This year I’ve been struck by the tone of the advertisements, almost as if it’s your duty to shop, something along the lines of voting or obeying traffic laws. If you don’t participate, then it’s somehow antisocial and un-American. If you’re like me, you probably find this commercialization of Christmas unsettling in a somewhat-hard-to-define way. I’m not religious, but I was raised Catholic and went to Catholic school, and so, of course, it’s still worth noting that Christmas is a religious holiday, deeply special to Christians because it marks the birth of Jesus. In its evolved modern context, the holiday has wider significance than its religious foundations. It’s a time of celebration of the year completed, a time to spend with family a friends, and yes, even a time of giving. It’s this aspect of Christmas, the time spent with family and friends, that makes the Christmas season meaningful to me, and I’m guessing (or hoping), it is the largest reason Christmas is “the most wonderful time of the year” for most of you as well.

A part of what unsettles me about the commercial side of Christmas is the often cited fact that the holiday retail season is an essential feature of the consumer-driven American economy. You’ve probably heard the misleading statistic that two-thirds of the U.S. gross domestic product is derived from consumption – people buying things, but regardless of the real value, shopping is a major part of the modern economy. And about 20% of all retail sales come during the Christmas shopping season (November to December). This explains why businesses are so forceful with Christmas ads – they must make their money before the end of the year, or risk red-ink and failure. (I may be off base, but it seems a little alarming that a major prop of the world’s largest economy is the buying of Christmas gifts.) That’s also why we’re subjected annually to the phenomenon that Gregg Easterbrook has termed “Christmas Creep”: Seasonal advertisements appearing ever earlier in the year. Now it’s common to come across Christmas-themed store displays and print advertisements before Halloween, sometimes well before. How long before Christmas advertisements start in the summer? It sucks a lot of the specialness out of the season when Christmas is exploited throughout the non-Christmas-time of the year.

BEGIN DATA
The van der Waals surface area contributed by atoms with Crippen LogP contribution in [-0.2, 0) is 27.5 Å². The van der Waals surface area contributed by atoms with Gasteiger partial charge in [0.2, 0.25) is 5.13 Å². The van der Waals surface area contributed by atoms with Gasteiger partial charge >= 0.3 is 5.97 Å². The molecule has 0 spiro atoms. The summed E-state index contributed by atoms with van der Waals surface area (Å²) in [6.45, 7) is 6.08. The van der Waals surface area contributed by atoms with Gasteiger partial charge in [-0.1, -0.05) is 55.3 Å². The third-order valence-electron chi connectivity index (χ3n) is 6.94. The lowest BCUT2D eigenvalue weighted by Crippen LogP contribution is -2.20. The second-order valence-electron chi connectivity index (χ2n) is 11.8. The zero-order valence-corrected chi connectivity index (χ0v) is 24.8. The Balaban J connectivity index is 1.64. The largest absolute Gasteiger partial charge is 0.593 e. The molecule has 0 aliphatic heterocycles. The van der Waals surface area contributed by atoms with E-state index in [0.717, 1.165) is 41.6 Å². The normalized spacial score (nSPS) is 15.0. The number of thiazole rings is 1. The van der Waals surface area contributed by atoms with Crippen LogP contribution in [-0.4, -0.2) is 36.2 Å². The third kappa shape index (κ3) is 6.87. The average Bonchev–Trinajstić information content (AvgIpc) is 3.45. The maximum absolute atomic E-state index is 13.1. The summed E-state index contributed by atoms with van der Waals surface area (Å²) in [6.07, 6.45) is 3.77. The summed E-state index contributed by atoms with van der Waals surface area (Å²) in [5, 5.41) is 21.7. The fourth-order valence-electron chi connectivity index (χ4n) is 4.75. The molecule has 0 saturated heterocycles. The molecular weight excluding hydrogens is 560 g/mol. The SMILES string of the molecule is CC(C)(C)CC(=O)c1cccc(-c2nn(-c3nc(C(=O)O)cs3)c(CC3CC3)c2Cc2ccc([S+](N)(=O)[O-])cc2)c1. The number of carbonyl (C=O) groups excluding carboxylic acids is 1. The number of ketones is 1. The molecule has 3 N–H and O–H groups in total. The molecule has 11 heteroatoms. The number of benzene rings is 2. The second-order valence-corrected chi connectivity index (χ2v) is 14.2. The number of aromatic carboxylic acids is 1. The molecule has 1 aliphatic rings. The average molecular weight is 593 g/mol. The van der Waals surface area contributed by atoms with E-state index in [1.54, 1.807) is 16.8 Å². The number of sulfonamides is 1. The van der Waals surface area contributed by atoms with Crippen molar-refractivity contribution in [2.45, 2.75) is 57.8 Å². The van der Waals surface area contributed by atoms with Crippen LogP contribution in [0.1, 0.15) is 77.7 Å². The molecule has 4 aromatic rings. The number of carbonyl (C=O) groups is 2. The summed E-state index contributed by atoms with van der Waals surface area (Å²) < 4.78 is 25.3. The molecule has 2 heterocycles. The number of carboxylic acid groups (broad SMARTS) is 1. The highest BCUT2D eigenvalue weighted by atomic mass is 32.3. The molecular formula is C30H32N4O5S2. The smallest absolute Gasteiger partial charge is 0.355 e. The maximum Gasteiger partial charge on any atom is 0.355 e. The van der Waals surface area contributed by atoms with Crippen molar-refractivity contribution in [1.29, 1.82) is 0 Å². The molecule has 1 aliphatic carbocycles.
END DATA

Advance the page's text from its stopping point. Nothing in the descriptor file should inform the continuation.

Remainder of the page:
Gifts under the Christmas tree
But that’s an external issue. What really bothers me the most is the expectations that come along with gift-giving. I’m an embodiment of the cliché that it is better to give than receive. When I was a child I loved to get gifts, and I was fortunate that my parents and other relatives lavished me and my brother and sister with a lot of them. But now with maturity, I much prefer giving gifts to my family (girlfriend included), especially when I know they can use or want what I’ve gotten for them. It’s a rewarding feeling and genuinely selfless, I give for the enjoyment of others and not for my own satisfaction of giving (although I guess I can’t deny the presence of some selfish gratification I get from being perceived as generous and thoughtful). But unfortunately, too often gift giving is not a bonus of Christmas but a requirement, a burden.